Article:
Scranton’s “University for a Day” Explores Contemporary Issues in America

07/30/2014

On Saturday, Sept. 20, The University of Scranton’s Schemel Forum will present its annual University for a Day. “Two Scranton faculty members, a constitutional scholar and a journalism expert will look at America as an oligarchy, as a nation that has come to revere its constitution, as a trans-national entity and as a nation coping with the new media era,” said Sondra Myers, director of the Schemel Forum at The University of Scranton.

Offered every fall, University for a Day features four lectures, with ample time for discussion, as well as mingling over morning coffee, lunch and a closing reception. The event will run from 8:45 a.m. to 5:30 p.m. in Brennan Hall on campus.

The program begins at 9:30 a.m. with “From Democracy to Oligarchy? Self-Love and the Future of America.” Matthew Meyer, Ph.D., assistant professor of philosophy at The University of Scranton, will draw on the insights of Plato and Aristotle to explore the potential role that a nefarious form of self-love plays in resistance to redistributive tax policies and the emergence of what some have called “American oligarchy,” in which power rests with a relatively small group of people.

“I’m interested in the psychology of why people claim they deserve all of what they earn (and more) and why they feel redistributive tax policies are morally wrong and unjust to them,” said Dr. Meyer. “Taken to an extreme, self-love drives businesspeople to create corporate empires, but politically we should be aware that this attitude can lead to tyranny.”

Next, Aziz Rana, Ph.D., associate professor of law at Cornell Law School, will present a lecture titled “The Rise of Constitutional Veneration.” Today the U.S. Constitution enjoys widespread support across the political spectrum, but this was not always the case. Dr. Rana will explore how the Constitution became a site of symbolic and political agreement over the course of the 20th century and how this process was tied crucially to the emergence of the U.S. as a global power. He will also discuss the effect of the modern rise of constitutional veneration on popular politics, particularly by placing limits on reform agendas.

After lunch, at 1:45 p.m., University for a Day continues with “Novel Perspectives on Our New World.” Stephen Whittaker, Ph.D., associate professor of English at The University of Scranton, examines the two most recent novels by Colum McCann, an internationally acclaimed writer, who will be at the University on Oct. 18 to receive the Distinguished Author Award from the Friends of the Weinberg Memorial Library. In “Let the Great World Spin” and “TransAtlantic,” McCann braids narrative voices and re-weaves the idea of America, past and present. His powerful insight into the reciprocal motions of Irish and American experience affords a vibrant vision of the U.S. today as a trans-national entity.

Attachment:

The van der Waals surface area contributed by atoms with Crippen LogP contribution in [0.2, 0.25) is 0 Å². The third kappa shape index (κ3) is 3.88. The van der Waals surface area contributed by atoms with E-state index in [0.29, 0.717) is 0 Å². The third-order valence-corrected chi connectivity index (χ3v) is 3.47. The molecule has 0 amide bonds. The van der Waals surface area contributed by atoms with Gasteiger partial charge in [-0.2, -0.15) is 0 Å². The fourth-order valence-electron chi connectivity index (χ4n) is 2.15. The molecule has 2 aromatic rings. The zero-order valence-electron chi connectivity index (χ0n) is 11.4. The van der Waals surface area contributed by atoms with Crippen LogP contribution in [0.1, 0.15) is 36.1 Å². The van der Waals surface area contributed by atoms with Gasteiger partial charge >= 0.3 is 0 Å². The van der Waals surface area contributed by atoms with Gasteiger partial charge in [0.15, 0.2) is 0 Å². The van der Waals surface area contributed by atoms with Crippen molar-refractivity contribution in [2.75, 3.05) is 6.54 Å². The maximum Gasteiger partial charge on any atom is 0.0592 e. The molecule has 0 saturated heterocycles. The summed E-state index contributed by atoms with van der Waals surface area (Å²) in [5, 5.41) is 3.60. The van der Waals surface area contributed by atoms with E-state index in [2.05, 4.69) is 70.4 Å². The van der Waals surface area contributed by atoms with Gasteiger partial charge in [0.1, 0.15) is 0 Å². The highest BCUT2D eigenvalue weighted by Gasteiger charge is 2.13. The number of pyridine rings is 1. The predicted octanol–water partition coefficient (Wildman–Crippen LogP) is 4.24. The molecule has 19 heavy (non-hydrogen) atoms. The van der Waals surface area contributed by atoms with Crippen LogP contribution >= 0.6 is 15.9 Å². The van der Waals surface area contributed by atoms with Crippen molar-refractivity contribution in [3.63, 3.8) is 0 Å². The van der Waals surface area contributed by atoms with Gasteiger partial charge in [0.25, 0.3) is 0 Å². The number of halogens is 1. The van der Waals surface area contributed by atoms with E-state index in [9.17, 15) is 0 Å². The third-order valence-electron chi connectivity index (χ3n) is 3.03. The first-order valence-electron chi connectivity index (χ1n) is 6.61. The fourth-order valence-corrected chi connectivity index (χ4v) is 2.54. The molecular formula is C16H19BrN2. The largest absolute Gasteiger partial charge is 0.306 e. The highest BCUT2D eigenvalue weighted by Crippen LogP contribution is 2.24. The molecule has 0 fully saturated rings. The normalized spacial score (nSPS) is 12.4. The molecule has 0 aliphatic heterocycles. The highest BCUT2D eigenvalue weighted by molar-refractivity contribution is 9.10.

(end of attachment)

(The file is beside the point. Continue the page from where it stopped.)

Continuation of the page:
“Unlike most nations on earth, America encompasses people of many ethnic backgrounds,” said Dr. Whittaker. “Colum McCann has an uncanny knack for discovering our diverse connections and making them come alive. He offers new versions of who we are and enables us to see ourselves as a more complexly cosmopolitan country than we’re used to thinking about, as well as one with a web of connections with the rest of the world.”

For the final presentation, The University of Scranton welcomes Kevin Klose, president emeritus of National Public Radio and dean of the College of Journalism at the University of Maryland. In “A Quest for Truth in Twitter Time,” Klose will address the challenges we face in the new media era. “We live in an ocean of fractional ‘fact,’ with Twitter here to stay,” he said. “As citizens of a country where truth bows to no master, we must read, watch, witness and bear witness with ever-questing minds — seeking always for ‘fact’ (something that actually exists or happened) and challenging those who obstruct our quest. That’s what we owe ourselves and others in this time of twisted ‘truth-telling.’”

Seating is limited and reservations are required to attend the Schemel Forum’s University for a Day program, which is sponsored by the Neighborhood Development Fund and the Scranton Area Foundation. The participation fee is $25 for non-Schemel Forum members, which includes morning coffee, lunch and a reception.

To register, contact Emily Brees, Schemel Forum assistant, at 570-941-6206 or emily.brees@scranton.edu. For more information on Schemel Forum programs and memberships, contact Sondra Myers at 570-941-4089 or sondra.myers@scranton.edu.

The Schemel Forum is a program of participatory learning experiences aimed at cultivating the intellect and the imagination through study and discussion of classical texts and current policies, from the arts, history and philosophy to technology and theology. Founded in 2006 through generous gifts to the Rev. George Schemel, S.J., Fund, the forum has grown quickly from a handful of informal lectures to a comprehensive enrichment program of study, dialogue, performances and special events. Session fees vary by program.

 

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